Baz Luhrmann’s “Elvis” was the top grossing film at the U.S. box office this weekend, as the Tom Cruise epic “Top Gun: Maverick” gained a new burst of audience attention.
What Happened: The Warner Bros. WBD release of “Elvis” grossed $31.5 million from 3,906 theaters in its opening weekend. However, Paramount’s PARA “Top Gun: Maverick” secured $30 million from 3,948 theaters for its fifth week in theatrical release. According to a Deadline report, “Top Gun: Maverick” grossed $521.2 million from domestic release and $484.7 million from the global market (excluding China, which has yet to allow the film to be screened), thus pushing the film past the $1 billion market.
Rounding out the top five films in U.S. release were “Jurassic World Dominion” from Comcast Corp.’s CMCSA Universal Pictures, with $26.1 million from 4,233 theaters; “The Black Phone,” also from Universal Pictures, with $23.2 million from 3,150 theaters in its premiere engagement; and the Walt Disney Co.’s DIS Pixar animated feature “Lightyear,” with roughly $18 million from 4,255 theaters.
What Happens Next: For the upcoming Independence Day holiday weekend, the sole major title in nationwide release is the Universal/Illumination animated feature “Minions: The Rise of Gru” with a voice talent cast that includes Steve Carell repeating his Felonious Gru character plus Jean-Claude Van Damme, Taraji P. Henson, Michelle Yeoh, Russell Brand, Julie Andrews and Dolph Lundgren. (And seriously, folks, when was the last time you saw Julie Andrews and Dolph Lundgren mentioned in the same sentence?)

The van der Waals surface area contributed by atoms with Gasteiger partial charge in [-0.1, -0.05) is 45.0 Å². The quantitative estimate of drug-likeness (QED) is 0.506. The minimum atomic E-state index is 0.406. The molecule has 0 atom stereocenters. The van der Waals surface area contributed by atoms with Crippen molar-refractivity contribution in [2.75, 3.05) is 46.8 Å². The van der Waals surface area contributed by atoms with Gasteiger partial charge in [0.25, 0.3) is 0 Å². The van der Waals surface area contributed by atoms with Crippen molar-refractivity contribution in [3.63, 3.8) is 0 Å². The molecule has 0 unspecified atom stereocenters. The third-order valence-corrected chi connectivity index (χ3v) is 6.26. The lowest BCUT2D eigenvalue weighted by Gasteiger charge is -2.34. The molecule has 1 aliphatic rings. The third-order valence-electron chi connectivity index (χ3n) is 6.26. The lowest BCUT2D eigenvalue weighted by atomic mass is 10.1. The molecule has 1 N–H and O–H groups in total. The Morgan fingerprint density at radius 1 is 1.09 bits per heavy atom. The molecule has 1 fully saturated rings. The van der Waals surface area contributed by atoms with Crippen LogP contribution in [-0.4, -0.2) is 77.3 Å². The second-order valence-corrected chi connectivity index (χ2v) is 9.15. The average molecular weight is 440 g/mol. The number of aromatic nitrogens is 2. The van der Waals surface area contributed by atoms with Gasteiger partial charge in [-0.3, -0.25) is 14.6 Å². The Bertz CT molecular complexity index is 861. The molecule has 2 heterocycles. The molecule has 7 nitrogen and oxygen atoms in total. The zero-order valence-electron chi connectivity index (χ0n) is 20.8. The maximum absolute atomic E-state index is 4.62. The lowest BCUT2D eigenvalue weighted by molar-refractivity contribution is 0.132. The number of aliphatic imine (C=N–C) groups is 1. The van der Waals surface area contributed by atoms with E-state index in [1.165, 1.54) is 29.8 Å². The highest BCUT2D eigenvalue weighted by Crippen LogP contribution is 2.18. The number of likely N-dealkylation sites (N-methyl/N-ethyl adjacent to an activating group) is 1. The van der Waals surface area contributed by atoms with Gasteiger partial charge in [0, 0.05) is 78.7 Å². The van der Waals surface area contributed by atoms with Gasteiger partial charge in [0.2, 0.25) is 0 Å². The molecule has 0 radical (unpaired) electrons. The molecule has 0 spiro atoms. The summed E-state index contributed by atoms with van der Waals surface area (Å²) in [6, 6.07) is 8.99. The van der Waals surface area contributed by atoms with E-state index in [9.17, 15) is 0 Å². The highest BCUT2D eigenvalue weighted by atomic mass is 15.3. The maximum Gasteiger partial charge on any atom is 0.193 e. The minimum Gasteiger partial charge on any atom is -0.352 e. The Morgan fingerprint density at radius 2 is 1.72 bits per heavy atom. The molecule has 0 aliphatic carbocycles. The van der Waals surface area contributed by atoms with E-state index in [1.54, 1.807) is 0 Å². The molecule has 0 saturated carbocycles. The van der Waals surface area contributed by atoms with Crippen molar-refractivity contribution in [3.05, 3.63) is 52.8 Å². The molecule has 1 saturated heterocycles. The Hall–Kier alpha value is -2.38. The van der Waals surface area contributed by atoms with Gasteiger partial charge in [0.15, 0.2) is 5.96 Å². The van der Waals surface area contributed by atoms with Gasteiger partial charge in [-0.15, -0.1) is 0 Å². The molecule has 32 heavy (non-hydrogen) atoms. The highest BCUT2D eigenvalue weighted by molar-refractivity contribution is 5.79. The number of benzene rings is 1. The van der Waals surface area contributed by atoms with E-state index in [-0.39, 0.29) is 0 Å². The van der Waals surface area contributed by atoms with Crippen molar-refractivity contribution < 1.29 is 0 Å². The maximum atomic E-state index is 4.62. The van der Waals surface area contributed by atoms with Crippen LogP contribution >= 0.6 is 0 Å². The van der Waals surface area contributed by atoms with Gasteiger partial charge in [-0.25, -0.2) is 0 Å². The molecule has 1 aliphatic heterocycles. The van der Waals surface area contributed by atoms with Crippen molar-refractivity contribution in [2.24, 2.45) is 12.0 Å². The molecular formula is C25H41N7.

Other new releases playing in limited release include Roadside Attractions’ Moroccan-lensed drama “The Forgiven” starring Ralph Fiennes and Jessica Chastain; Lionsgate’s (NYSE: LGF-A) cyber-thriller “Hot Seat” starring Mel Gibson and Kevin Dillon; Oscilloscope Laboratories’ import “Clara Sola,” which was Costa Rica’s entry in this year’s Academy Awards competition for Best International Feature Film; and Sony Pictures Classics SONY documentary “Hallelujah: Leonard Cohen, A Journey, A Song.”
Also Worth Noting: This month marks the 100th anniversary of the theatrical release of “Nanook of the North,” one of the most important productions in film history.
Robert Flaherty traveled to the Canadian Arctic to create a feature-length film on the indigenous Inuk nation, focusing on the eponymous hunter who faces extraordinary challenges from the harsh environment to feed himself and his family.
While often praised as a seminal work in documentary filmmaking, “Nanook of the North” is not a pure documentary – Flaherty staged several key sequences, most notably the harrowing segment on the construction of the hunter’s igloo ahead of an approaching storm. Also, Nanook was not the real name of the central subject – his real name was Allakariallak – his domestic life was invented for the camera.
Nonetheless, audiences in 1922 were startled by Flaherty’s ability to capture a compelling human drama in the Arctic, and the production became a box office sensation that launched the nonfiction feature film genre. Flaherty would go on to create classic films including “Moana,” “Man of Aran” and “Louisiana Story,” but Allakariallak never fully experienced the film’s triumph – he died from tuberculosis in 1924.
Photo: Austin Butler in "Elvis," courtesy of Warner Bros.
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